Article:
My hunch is that Amazon will work at bringing its retailing and cloud computing businesses together. Look at the Flexible Payments Service and DevPay:

Amazon customers can pay using the same login credentials and payment information they already have on file with us. This helps Amazon customers keep their payment information secure and removes the friction you would face if you required customers to enter their payment information before they could make a purchase.

Sounds like a bank, right? Now look at what eBay is doing with PayPal (which it is moving towards making obligatory), and Google with Google Payments – note that the new AppEngine can use Google accounts as an identity service.

Banking is highly profitable. These three giants will be fighting over how to get a small slice of more of our Internet transactions – which will be an increasing share of our total transactions.

Like eBay, Amazon already has a strong business handling the storefront and payments for third parties in its marketplace.

I’ll be surprised if things like S3 and EC2 become more important to Amazon than its retailing; but I won’t be surprised if identity and financial services become the core of its business, rather than running warehouses and shipping out goods.

Update: clearly not yet.

Amazon Elastic Compute Cloud gets persistent storage

An annoying feature of Amazon EC2, a service which provides virtual servers on demand, is that server instances have no persistent storage. Any data written to the virtual hard drive disappears when the instance shuts down. Developers have needed to store data elsewhere, such as in Amazon’s S3 storage service.

Amazon has now announced persistent storage. These are virtual hard drives that you can attach to EC2 instances. Another enhancement since the initial launch is static IP numbers. Early tester (and reseller) Thorsten von Eicken is enthusiastic:

The feature that really makes the storage volumes sizzle is the ability to snapshot them to S3 and then create new volumes from the snapshots. The snapshots are great for durability: once a snapshot is taken it is stored in S3 with all the reliability attributes of S3, namely redundant storage in multiple availability zones. This essentially solves the whole backup issue with one simple API call.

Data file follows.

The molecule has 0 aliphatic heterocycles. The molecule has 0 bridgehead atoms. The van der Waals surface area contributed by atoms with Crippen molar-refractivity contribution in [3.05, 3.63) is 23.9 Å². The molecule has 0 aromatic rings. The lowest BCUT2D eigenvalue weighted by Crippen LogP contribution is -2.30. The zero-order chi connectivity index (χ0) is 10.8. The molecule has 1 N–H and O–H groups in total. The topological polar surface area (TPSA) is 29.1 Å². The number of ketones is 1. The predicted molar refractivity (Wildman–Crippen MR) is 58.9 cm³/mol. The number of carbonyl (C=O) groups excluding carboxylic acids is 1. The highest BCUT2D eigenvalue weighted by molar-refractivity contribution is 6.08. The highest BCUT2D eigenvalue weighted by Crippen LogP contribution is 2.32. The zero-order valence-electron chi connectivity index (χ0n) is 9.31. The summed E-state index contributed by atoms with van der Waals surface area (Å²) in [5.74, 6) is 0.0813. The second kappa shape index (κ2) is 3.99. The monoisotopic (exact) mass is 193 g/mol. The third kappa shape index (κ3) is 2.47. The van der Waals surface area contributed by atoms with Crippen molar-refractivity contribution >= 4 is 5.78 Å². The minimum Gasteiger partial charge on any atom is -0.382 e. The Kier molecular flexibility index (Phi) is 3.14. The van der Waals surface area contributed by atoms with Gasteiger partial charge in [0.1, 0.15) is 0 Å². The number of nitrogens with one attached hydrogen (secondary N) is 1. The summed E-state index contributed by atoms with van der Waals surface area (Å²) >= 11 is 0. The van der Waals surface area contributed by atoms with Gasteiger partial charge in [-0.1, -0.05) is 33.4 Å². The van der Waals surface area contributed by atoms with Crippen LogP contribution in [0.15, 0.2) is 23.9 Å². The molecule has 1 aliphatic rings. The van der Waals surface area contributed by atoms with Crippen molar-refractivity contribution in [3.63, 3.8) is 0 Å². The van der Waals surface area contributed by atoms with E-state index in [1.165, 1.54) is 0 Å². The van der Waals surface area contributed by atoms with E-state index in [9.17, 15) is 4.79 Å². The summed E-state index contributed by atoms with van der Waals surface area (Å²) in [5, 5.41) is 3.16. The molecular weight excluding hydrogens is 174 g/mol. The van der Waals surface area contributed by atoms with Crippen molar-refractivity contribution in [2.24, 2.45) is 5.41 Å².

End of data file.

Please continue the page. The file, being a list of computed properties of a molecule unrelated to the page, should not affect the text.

It’s an excellent feature which arguably should have been there from the start.

Incidentally, I don’t know why people keep comparing Amazon’s web services with Google’s App Engine. OK, they are both cloud services. But Amazon is providing infrastructure services; Google is offering an application runtime. They hardly compete at all. Google and Amazon compete in other ways: Amazon marketplace vs Google Base and Google Checkout, for example.

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Amazon, eBay, FaceBook: the risk of building your business on a third-party platform

We are seeing web giants flex their muscles. Here’s three instances.

FaceBook’s frequent platform changes make it tough for small developers to keep up – I blogged about this recently.

Amazon declares that Print on Demand sales on its site must use its own printing system, causing consternation for rivals like Lightning Source.

Ebay changes its terms for sellers, removing the option to give negative feedback to scam buyers and increasing final value fees from 5.25% to 8.75% (a 67% increase).

In each case, the losers can fume and complain; but there’s little else they can do, other than withdraw their business. Ebay, FaceBook and Amazon have the right to as they want, within the law, with their web sites. Unfortunately, withdrawing your business from the dominant platform in each field (social networking, web retailing, auction sales) is likely to be even more expensive than gritting your teeth and putting up with it – at least, that’s what the big guys are counting on.

The problem: it’s high risk to have a third-party control your platform. This is something the music industry has belatedly recognized in respect of Apple’s iTunes.

I expect to see more of this, as the biggest players change focus from buying market share with low prices and free services, to trying to monetize their existing share more effectively.

PS: I realise that FaceBook is in nothing like the same position of strength within its market as Amazon or Ebay; nevertheless there seems to be a parallel to do with lack of control over your destiny.

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Amazon SimpleDB: a database server for the internet

Amazon has announced SimpleDB, the latest addition to what is becoming an extensive suite of web services aimed at developers. It is now in beta.

Why bother with SimpleDB, when seemingly every web server on the planet already has access to a free instance of MySQL? Perhaps the main reason is scalability. If demand spikes, Amazon handles the load. Second, SimpleDB is universally accessible, whereas your MySQL may well be configured for local access on the web server only. If you want an online database to use from a desktop application, this could be suitable. It should work well with Adobe AIR once someone figures out an ActionScript library. That said, MySQL and the like work fine for most web applications, this blog being one example. SimpleDB meets different needs.